The last "big" project of our home renovation was having custom book cases built in to my library room. Pete and Miles Spadone built and installed the cases, and I loaded them up with all of my falconry books which have been in storage for so many years. It has made me very happy to have access to them again.
Thanks to my old Vermont co-worker and friend, Rob, I finally have an action shot of my goshawk. After three years of hunting with this bird, I've accumulated only a small hadful of pictures of him, and none of them are as good as what Rob managed to capture during a brief visit. Finnegan doin' his thing! Thanks Rob!
In this picture, you can see me being about as happy as I can possibly be! The gentleman at my side is Dr. Heinz Meng of New Paltz, New York. He is a world renowned raptor biologist and also the person who first exposed me to the sport of falconry, forever changing the course of my life. I'll always feel that I owe so much to this man. I have a very short list of "heroes," and in my book, Heinz is right up there with my grandfather and John Muir. I got to share lunch with him last weekend at the annual field meet of the New York State Falconry Association, in Cobleskill. Although I've spoken with him over the phone, I hadn't seen him in person for twenty years, and it really made my day. And if that weren't enough, he took me over to the car and presented me with a cardboard box full of old falconry publications and correspondence from the late 1950's and early 1960's, that will now reside in my library. Thank you so much Heinz!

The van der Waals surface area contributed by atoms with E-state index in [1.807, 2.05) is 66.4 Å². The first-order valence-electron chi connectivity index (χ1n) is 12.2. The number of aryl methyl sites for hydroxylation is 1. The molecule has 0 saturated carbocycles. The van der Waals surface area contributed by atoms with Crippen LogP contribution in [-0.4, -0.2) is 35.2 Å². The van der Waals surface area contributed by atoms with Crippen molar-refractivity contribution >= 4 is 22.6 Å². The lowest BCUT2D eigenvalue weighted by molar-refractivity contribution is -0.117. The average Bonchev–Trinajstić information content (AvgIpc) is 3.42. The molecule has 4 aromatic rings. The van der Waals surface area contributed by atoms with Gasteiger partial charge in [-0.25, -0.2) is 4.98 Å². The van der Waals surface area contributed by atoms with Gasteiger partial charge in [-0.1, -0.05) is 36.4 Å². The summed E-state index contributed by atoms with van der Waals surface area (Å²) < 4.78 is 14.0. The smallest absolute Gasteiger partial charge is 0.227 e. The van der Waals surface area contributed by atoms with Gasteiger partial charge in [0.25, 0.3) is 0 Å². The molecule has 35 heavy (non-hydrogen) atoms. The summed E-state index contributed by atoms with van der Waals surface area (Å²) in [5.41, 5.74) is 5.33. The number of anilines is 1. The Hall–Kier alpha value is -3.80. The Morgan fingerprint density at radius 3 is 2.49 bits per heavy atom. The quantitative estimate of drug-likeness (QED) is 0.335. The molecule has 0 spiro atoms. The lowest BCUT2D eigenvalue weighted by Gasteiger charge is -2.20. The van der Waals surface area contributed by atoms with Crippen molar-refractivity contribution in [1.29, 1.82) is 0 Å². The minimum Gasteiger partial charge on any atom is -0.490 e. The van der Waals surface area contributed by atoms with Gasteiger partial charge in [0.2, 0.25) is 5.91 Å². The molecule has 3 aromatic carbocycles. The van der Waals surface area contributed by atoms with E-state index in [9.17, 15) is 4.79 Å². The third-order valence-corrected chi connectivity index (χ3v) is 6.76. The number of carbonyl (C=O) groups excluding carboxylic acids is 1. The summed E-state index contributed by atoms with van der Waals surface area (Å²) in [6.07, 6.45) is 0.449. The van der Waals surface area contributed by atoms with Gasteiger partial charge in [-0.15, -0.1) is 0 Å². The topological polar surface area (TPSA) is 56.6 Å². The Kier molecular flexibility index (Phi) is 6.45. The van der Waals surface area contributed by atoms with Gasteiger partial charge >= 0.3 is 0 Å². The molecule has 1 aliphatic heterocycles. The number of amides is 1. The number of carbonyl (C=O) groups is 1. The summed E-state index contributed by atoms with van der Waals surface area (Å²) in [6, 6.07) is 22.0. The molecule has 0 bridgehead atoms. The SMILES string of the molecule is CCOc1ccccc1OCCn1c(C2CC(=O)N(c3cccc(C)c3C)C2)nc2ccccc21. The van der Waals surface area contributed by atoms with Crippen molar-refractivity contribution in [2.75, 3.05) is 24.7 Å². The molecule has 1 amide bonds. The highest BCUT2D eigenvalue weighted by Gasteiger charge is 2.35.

Here's the pumpkin that Emily carved this year. She did a great job with it, and unlike me, she was excited to make our house look inviting to the neighborhood kids. Unfortunately, she only got to hand out candy to two children, as they were the only ones that came to the door. Maybe the rest of the kids in the area were afraid that the "bird man" would give them a frozen quail or a live pigeon in their little treat bags. There's a very unequal ratio of tricks to treats on Halloween around here.
I carved a pumpkin for my girl. She was very happy with it. And that's about as far as my interest in Halloween goes. Anything to do with decorating, or dressing up, or welcoming small children into the house, goes onto my long list of "Things I Don't Give a Flip About." Apparently, even Halloween brings the curmudgeon out of me. It's not just Christmas that annoys me.
I had to go to the Department of Motor Vehicles to update my address, and get a new driver's license, so I brought along a magazine and assumed that I would have to sit there waiting for 45 minutes before getting to talk to a DMV employee, which seems to be par for the course with them. I walked through the buzzing door, grabbed a numbered ticket, and stepped into the waiting area to find that I was literally the ONLY person there, besides the four employees that were staring at me, wondering which of them I would choose to pester. I couldn't believe it!! Still don't....